• SUMMARY OF THE INVENTION
  • A method and system for facilitating an undo operation are disclosed. In one embodiment, the method includes generating a plurality of control files, where each of the control files is associated with a batch of data that is received from a sending partition during a redistribution process, and where each control file includes a list of pages and corresponding ranges of rows of data that have been appended to the pages. The method also includes writing the control files to a persistent memory for each control file where all of the associated rows of the respective consistency point have been appended to pages and written to a persistent memory. The method also includes, in response to an interruption in the redistribution process, identifying pages and rows to be deleted during an undo operation based on the plurality of control files. According to the system and method disclosed herein, writing of control files to persistent memory at run time is minimized.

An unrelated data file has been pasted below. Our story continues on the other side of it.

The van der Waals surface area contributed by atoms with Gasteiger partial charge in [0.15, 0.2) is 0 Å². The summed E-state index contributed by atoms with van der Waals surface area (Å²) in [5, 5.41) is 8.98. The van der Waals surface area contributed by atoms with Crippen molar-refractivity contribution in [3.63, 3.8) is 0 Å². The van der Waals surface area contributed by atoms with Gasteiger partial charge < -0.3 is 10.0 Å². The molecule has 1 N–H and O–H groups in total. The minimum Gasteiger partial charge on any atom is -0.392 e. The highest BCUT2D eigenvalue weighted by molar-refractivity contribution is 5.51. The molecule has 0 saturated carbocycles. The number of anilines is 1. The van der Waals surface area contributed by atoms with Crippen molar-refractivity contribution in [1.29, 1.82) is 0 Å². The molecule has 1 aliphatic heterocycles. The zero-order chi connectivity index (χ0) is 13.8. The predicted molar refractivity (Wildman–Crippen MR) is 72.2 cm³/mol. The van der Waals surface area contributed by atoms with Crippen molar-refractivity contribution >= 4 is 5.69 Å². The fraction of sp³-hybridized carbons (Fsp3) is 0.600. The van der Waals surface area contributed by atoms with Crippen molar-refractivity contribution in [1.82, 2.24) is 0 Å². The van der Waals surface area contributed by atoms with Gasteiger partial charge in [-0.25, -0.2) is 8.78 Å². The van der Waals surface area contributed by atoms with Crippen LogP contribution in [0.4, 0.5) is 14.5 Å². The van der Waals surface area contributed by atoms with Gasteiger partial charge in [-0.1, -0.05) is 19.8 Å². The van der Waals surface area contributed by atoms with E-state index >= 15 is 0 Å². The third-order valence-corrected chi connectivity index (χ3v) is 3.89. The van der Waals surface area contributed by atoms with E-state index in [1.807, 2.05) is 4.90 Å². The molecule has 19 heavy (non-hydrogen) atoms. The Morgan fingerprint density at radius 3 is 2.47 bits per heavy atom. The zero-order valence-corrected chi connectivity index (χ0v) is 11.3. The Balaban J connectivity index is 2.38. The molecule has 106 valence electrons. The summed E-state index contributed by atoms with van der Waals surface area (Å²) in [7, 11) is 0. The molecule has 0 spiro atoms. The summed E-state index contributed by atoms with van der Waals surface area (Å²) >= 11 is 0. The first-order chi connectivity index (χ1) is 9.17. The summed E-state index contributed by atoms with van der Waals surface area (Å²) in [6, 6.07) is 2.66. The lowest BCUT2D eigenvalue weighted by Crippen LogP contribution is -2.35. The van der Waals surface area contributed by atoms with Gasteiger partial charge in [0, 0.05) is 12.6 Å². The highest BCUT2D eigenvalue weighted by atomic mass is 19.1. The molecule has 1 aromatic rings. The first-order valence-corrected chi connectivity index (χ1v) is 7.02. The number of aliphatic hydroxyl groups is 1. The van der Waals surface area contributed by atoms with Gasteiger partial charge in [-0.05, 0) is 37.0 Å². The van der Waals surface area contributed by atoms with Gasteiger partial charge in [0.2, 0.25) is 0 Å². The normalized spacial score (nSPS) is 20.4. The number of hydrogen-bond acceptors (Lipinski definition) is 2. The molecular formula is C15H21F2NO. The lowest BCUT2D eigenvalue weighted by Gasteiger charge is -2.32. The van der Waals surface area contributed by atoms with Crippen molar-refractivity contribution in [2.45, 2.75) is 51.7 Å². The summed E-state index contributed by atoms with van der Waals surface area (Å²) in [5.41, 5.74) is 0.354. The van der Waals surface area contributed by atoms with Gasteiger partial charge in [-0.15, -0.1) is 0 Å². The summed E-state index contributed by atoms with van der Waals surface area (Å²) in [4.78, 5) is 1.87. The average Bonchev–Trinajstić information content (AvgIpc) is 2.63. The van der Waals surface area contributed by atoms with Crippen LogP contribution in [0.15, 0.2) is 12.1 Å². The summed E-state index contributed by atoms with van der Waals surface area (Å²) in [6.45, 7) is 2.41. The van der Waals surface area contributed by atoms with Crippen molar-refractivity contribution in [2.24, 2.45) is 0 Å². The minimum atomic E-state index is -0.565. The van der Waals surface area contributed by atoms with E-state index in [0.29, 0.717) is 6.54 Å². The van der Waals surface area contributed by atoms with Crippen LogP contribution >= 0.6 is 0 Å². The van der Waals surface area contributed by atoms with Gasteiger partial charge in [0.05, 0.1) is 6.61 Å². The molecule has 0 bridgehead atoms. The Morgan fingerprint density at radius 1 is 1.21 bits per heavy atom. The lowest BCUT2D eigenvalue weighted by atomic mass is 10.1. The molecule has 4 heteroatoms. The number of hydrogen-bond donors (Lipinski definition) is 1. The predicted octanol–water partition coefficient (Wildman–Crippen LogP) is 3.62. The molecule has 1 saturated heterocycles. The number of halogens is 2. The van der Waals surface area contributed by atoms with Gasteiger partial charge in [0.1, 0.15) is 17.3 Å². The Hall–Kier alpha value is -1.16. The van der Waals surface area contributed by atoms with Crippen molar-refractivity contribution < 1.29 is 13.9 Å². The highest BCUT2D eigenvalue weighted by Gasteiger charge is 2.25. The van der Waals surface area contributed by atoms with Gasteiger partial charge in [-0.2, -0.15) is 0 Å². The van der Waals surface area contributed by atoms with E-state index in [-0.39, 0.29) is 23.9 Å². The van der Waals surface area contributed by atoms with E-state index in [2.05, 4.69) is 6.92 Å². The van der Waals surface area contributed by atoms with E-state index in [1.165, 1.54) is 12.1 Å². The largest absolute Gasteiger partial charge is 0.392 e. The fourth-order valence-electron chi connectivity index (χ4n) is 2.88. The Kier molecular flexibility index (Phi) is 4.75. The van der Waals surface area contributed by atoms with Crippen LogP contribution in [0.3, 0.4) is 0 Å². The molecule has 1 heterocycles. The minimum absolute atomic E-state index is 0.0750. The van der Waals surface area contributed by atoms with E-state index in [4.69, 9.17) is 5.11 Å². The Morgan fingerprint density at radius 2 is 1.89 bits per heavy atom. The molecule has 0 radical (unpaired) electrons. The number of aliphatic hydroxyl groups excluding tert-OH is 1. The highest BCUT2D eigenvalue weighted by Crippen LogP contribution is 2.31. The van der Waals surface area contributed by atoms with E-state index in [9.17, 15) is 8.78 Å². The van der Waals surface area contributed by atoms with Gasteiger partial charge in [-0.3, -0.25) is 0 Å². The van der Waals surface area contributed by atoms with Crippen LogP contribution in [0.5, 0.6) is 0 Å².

• BRIEF DESCRIPTION OF THE DRAWINGS
  • FIG. 1 is a block diagram of a redistribution system in accordance with one embodiment of the present invention.
  • FIG. 2 is a flow chart showing a method for redistributing data in accordance with one embodiment of the present invention.
  • FIG. 3 is a block diagram of a redistribution system in accordance with one embodiment of the present invention.
  • FIG. 4 is a flow chart showing a method for facilitating an undo operation in accordance with one embodiment of the present invention.